Momentum: Nordic Cello Concertos
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'Momentum: Nordic Cello Concertos' presents outstanding Danish instrumentalist Jakob Kullberg performing the solo part in three major contemporary works for cello and orchestra - by Per Nørgard, Arne Nordheim, and Kaija Saariaho. The release, on which Kulberg is accompanied by Poland's New Music Orchestra conducted by Szymon Bywalec, also marks the 80th birthday of composer Per Nørgard.
Jakob Kullberg and leading Danish composer Per Nørgard began their collaboration 15 years ago and it has developed every year since, resulting in several works from Nørgard written especially for the cellist. One of these is the piece which gives this album its title, the Cello Concerto No. 2, 'Momentum'.
Written for and premiered by Mstislav Rostropovich, the late Arne Nordheim's cello concerto, 'Tenebrae', is perhaps best known through its recording by Truls Mørk. On this CD Kullberg performs a new orchestration of the work for a smaller sinfonietta ensemble. The title denotes darkness and night - designating the Roman Catholic service of the same name. The cello also holds a prominent place in the works of renowned Finnish composer Kaija Saariaho. The title of her concerto is 'Amers' which means "sea marks" or "bouys".
"Jakob Kullberg has an amazing control of line, and is always bang in tune even in the most finger-twisting passages." - Ivan Hewett, Daily Telegraph
Personnel: Jakob Kullberg (cello), New Music Orchestra, Szymon Bywalec (conductor)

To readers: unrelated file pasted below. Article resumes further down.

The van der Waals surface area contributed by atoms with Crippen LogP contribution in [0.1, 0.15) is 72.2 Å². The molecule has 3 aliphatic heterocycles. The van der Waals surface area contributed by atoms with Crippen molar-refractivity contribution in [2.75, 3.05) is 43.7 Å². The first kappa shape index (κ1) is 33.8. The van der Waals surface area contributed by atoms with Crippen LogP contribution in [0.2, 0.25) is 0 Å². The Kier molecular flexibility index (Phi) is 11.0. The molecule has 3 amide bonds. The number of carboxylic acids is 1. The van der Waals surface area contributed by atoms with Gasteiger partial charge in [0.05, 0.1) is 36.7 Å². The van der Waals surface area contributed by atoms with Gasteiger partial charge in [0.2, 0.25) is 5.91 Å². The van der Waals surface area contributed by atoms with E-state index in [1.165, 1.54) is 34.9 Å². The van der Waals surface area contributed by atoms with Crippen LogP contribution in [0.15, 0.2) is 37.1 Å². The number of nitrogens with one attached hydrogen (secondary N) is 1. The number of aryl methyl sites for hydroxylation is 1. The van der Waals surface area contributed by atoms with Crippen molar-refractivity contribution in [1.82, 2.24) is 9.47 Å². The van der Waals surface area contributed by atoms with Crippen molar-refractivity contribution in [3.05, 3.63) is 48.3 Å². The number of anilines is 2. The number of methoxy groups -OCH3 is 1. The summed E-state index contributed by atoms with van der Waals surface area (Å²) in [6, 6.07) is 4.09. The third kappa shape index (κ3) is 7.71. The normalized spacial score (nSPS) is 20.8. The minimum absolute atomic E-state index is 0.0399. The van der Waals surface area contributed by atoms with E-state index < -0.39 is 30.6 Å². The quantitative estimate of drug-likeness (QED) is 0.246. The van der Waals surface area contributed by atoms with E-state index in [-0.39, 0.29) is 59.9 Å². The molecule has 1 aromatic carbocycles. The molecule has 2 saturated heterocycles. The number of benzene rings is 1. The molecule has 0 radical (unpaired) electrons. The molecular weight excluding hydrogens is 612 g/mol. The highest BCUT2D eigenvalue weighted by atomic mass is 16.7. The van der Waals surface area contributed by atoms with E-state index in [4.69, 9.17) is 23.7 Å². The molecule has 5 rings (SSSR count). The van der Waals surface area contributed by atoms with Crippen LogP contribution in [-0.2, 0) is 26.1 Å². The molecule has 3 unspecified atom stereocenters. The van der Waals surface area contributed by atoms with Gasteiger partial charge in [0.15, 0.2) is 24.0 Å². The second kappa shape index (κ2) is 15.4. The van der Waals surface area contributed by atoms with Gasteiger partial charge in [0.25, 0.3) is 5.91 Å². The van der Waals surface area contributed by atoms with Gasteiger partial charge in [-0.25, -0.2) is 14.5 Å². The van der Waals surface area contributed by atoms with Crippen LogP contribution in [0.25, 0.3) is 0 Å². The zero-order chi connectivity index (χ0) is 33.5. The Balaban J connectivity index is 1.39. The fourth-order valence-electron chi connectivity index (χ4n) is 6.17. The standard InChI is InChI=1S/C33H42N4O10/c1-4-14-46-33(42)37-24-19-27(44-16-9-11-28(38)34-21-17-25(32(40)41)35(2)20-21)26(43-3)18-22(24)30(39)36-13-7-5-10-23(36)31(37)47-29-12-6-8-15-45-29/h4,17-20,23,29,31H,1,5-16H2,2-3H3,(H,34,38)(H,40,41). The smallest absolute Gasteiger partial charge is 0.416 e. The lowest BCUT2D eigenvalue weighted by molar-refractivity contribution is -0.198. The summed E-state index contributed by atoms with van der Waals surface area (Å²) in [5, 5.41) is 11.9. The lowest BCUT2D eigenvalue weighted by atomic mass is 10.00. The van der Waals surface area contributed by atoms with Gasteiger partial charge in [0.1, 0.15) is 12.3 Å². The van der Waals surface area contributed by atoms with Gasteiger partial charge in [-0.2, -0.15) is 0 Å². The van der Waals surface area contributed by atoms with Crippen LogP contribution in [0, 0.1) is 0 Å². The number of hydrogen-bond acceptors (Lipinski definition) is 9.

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I should note that this production was also released as a limited edition vinyl + CD edition, available directly from the label, which will be of interest to Nørgård fans because the vinyl is filled out by two Nørgård solo pieces ("Solo Intimo" for solo cello, played by Kullberg, and "Turn" for piano, played by the composer). The vinyl + CD package is limited to 300 numbered copies, of which mine is already 127, so get yours today.
The earliest work on this disc is Arne Nordheim's 1982 cello concerto "Tenebrae" (in a later chamber arrangement). Nordheim was arguably the most important Norwegian composer of the 20th century. I had never heard his music before, but I knew he was a student of Vagn Holmboe in the 1950s. As the concerto began, I was happy to hear some of the severity and balance that distinguishes Holmboe's music. But "Tenebrae" goes on to be much more than a straightforward descendent of the Neoclassical or Nordic tradition. The piece is inspired by the Roman Catholic service of the same name, commemorating Christ's hours on the cross, where candles are gradually extinguished. Conflict gradually wells up in the piece and at about the halfway mark (12 minutes in) it gets loud and bombastic, and the use of winds and pitched percussion sounds much like electronic music (which Nordheim also produced).
I was impressed by "Tenebrae" and want to hear more of Nordheim's work. There is a recording of the original orchestral version of this concerto by Truls Mork on an Aurora disc, but I have not heard it yet.